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Aron Nimzowitsch vs Jose Raul Capablanca
"Heavy Artillery" (game of the day Aug-18-2018)
New York (1927), New York, NY USA, rd 15, Mar-13
Caro-Kann Defense: Advance Variation (B12)  ·  0-1

ANALYSIS [x]

FEN COPIED

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Given 90 times; par: 90 [what's this?]

Annotations by Raymond Keene.      [407 more games annotated by Keene]

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Kibitzer's Corner
< Earlier Kibitzing  · PAGE 1 OF 7 ·  Later Kibitzing>
Aug-16-02  bishop: The finish could be 47.Qe2 Qg1+ 48.Kh3 Re1! 49.Qxe1 Qg4 mate.
Aug-16-02
Premium Chessgames Member
  Sneaky: Is the position after 45 ...Rc1 zugzwang?

It seems to be. In that position, Black has no immediate threats. But on the other hand, with White to move, White is lost.

Aug-16-02  pawntificator: It seems like they were both just moving around alot with no real intent for a while, especially white. I mean moves 25 26 and 27, Red2, Re1, Red2...what the heck is that? I guess the subtler points of this game are lost on me.
Aug-16-02  pawntificator: oops I meant 26. Re2, not Re1. doh!
Aug-16-02  sudiptokanti: how abt 32.Qh5? turns the pressure on to black!
Aug-17-02  pawntificator: 32. Qh5 Rh8 33. Qf3 then maybe ...Rh4 and white has more pressure on him
Aug-17-02
Premium Chessgames Member
  Sneaky: White's 25, 26, and 27th moves may have truly been aimless. White doesn't have any plan to pursue... the Queen cannot invade the Black camp. There are no pawn breaks to be had. A least one rook must be tied to the duty of protecting b2. And I don't see any possible way to sink the knight into one of the holes (d6, f6, h6). And so he slid his rook hither and fro, waiting to see what Black's plan would be in order to react to it.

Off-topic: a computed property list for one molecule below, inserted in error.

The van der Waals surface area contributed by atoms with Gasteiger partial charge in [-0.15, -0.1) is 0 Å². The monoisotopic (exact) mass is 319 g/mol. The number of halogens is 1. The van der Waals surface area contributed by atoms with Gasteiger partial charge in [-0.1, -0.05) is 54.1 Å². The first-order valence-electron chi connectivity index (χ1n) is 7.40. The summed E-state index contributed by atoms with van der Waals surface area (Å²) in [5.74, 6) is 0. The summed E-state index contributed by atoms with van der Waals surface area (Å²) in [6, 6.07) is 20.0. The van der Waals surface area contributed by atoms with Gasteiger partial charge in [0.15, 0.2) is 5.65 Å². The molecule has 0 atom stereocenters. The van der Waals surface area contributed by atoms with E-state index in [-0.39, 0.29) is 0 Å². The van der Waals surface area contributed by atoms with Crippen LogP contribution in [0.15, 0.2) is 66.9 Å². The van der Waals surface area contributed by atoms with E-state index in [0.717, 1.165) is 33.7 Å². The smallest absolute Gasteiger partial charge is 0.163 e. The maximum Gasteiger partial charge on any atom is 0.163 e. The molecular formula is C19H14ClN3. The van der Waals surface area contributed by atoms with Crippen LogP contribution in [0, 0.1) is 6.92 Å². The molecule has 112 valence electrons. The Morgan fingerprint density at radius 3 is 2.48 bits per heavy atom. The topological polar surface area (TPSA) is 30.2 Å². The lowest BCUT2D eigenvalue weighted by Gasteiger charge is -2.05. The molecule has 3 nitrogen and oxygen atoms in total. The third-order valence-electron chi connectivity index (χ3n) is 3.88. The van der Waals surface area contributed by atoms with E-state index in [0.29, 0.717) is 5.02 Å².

The real beauty of this game, to me, is the way Black went from that position (move 27) to one where he had a Queen and Rook on his opponent's first rank.

Aug-17-02  bishop: sudiptokanti, after 32.Qxh5 Rh8 33.Qf3 Rh4 and White is again in trouble.
Aug-17-02
Premium Chessgames Member
  Sneaky: I think there's an echo in here :)
Apr-16-03  tud: Nimzowitsch plays overcentralizing the pieces and respecting his principles. Unfortunately his rules don't apply here.
Feb-02-04  Lawrence: Keene reckons that Capa read "My System" and used Nimzo's theories against him. Garry K. mentions the same line that <bishop> did in the first posting whereas Junior 8 finds a way for White to hang on for 13 more moves.
Feb-02-04  Calli: Capablanca read a chess book? Keene must be joking. Capablanca annotated this game and remarks at the end:

"For this game Black was awarded the special prize for the best played game of the Tournament." - JRC

Feb-04-04  lordhazol: 18...0-0 black has no fear abaut his king.White hasnt any change to win except blacks blunder. 23...Re8 is not a good place for the rook.However white has no plan so black has a lot of time to find some correct ways. This is not only a good endgame position but winning position after opening.
Feb-04-04  Kenkaku: <Calli> I've heard that Capablanca read many, many endgame books actually, perfecting his technique.
Feb-04-04  Catfriend: Can you say more about this? I thought Capa almost never worked on his skills, relying on his natural talent
Feb-04-04  lordhazol: you are right Catfriend,someone said something like that"Chess you cant learn but you must imagine"
Feb-04-04  Calli: <Kenkaku> Probably what you are thinking of is Capablanca writing about his youth. IIRC, he relates that he was loaned an opening book or two and could quickly see that the analysis was all wrong. He later got a an endgame book and thought it was wonderful. But that was only one book.